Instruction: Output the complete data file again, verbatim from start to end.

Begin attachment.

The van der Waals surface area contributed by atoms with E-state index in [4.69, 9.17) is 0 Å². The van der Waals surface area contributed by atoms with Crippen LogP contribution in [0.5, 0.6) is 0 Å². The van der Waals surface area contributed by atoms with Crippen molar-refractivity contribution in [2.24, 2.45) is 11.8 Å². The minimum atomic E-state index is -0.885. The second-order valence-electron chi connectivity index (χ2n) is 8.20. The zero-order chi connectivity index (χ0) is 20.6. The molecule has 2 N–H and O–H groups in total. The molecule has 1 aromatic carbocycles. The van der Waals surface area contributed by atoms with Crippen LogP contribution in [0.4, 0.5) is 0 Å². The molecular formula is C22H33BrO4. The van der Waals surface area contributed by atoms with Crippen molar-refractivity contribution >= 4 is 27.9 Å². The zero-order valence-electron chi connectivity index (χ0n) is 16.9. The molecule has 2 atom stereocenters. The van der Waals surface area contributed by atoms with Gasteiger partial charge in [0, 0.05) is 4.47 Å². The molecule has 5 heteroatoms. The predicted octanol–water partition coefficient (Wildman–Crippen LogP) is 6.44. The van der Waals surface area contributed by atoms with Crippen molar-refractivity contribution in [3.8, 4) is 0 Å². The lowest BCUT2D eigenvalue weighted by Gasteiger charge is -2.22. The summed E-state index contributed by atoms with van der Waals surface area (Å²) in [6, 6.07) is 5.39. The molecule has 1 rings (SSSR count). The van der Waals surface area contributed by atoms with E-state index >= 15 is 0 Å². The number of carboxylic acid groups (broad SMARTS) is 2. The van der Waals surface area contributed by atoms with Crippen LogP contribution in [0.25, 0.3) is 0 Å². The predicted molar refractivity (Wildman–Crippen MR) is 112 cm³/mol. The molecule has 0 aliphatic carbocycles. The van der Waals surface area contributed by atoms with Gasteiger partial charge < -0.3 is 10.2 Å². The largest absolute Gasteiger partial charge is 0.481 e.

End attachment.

The van der Waals surface area contributed by atoms with E-state index in [4.69, 9.17) is 0 Å². The van der Waals surface area contributed by atoms with Crippen LogP contribution in [0.5, 0.6) is 0 Å². The van der Waals surface area contributed by atoms with Crippen molar-refractivity contribution in [2.24, 2.45) is 11.8 Å². The minimum atomic E-state index is -0.885. The second-order valence-electron chi connectivity index (χ2n) is 8.20. The zero-order chi connectivity index (χ0) is 20.6. The molecule has 2 N–H and O–H groups in total. The molecule has 1 aromatic carbocycles. The van der Waals surface area contributed by atoms with Crippen LogP contribution in [0.4, 0.5) is 0 Å². The molecular formula is C22H33BrO4. The van der Waals surface area contributed by atoms with Crippen molar-refractivity contribution >= 4 is 27.9 Å². The zero-order valence-electron chi connectivity index (χ0n) is 16.9. The molecule has 2 atom stereocenters. The van der Waals surface area contributed by atoms with Gasteiger partial charge in [0, 0.05) is 4.47 Å². The molecule has 5 heteroatoms. The predicted octanol–water partition coefficient (Wildman–Crippen LogP) is 6.44. The van der Waals surface area contributed by atoms with Crippen molar-refractivity contribution in [3.8, 4) is 0 Å². The lowest BCUT2D eigenvalue weighted by Gasteiger charge is -2.22. The summed E-state index contributed by atoms with van der Waals surface area (Å²) in [6, 6.07) is 5.39. The molecule has 1 rings (SSSR count). The van der Waals surface area contributed by atoms with E-state index >= 15 is 0 Å². The number of carboxylic acid groups (broad SMARTS) is 2. The van der Waals surface area contributed by atoms with Crippen LogP contribution in [0.25, 0.3) is 0 Å². The predicted molar refractivity (Wildman–Crippen MR) is 112 cm³/mol. The molecule has 0 aliphatic carbocycles. The van der Waals surface area contributed by atoms with Gasteiger partial charge < -0.3 is 10.2 Å². The largest absolute Gasteiger partial charge is 0.481 e.